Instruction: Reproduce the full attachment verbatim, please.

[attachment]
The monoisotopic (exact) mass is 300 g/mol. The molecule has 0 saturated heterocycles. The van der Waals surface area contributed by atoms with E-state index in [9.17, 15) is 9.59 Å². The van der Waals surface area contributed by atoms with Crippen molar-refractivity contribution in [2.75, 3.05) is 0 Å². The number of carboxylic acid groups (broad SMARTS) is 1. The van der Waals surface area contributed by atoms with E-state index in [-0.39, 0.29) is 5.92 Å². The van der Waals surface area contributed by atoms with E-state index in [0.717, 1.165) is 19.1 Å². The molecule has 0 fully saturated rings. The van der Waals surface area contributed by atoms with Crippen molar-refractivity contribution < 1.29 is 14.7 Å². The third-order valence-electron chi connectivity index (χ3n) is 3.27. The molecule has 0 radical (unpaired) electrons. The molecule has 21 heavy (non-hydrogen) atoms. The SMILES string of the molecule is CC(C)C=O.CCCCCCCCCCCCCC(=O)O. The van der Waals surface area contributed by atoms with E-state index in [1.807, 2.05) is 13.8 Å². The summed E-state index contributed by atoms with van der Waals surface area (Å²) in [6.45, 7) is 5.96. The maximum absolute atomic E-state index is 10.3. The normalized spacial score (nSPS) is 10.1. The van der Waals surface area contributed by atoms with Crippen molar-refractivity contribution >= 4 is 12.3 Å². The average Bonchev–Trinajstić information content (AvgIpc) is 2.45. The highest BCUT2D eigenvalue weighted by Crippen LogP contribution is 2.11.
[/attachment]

The monoisotopic (exact) mass is 300 g/mol. The molecule has 0 saturated heterocycles. The van der Waals surface area contributed by atoms with E-state index in [9.17, 15) is 9.59 Å². The van der Waals surface area contributed by atoms with Crippen molar-refractivity contribution in [2.75, 3.05) is 0 Å². The number of carboxylic acid groups (broad SMARTS) is 1. The van der Waals surface area contributed by atoms with E-state index in [-0.39, 0.29) is 5.92 Å². The van der Waals surface area contributed by atoms with E-state index in [0.717, 1.165) is 19.1 Å². The molecule has 0 fully saturated rings. The van der Waals surface area contributed by atoms with Crippen molar-refractivity contribution < 1.29 is 14.7 Å². The third-order valence-electron chi connectivity index (χ3n) is 3.27. The molecule has 0 radical (unpaired) electrons. The molecule has 21 heavy (non-hydrogen) atoms. The SMILES string of the molecule is CC(C)C=O.CCCCCCCCCCCCCC(=O)O. The van der Waals surface area contributed by atoms with E-state index in [1.807, 2.05) is 13.8 Å². The summed E-state index contributed by atoms with van der Waals surface area (Å²) in [6.45, 7) is 5.96. The maximum absolute atomic E-state index is 10.3. The normalized spacial score (nSPS) is 10.1. The van der Waals surface area contributed by atoms with Crippen molar-refractivity contribution >= 4 is 12.3 Å². The average Bonchev–Trinajstić information content (AvgIpc) is 2.45. The highest BCUT2D eigenvalue weighted by Crippen LogP contribution is 2.11.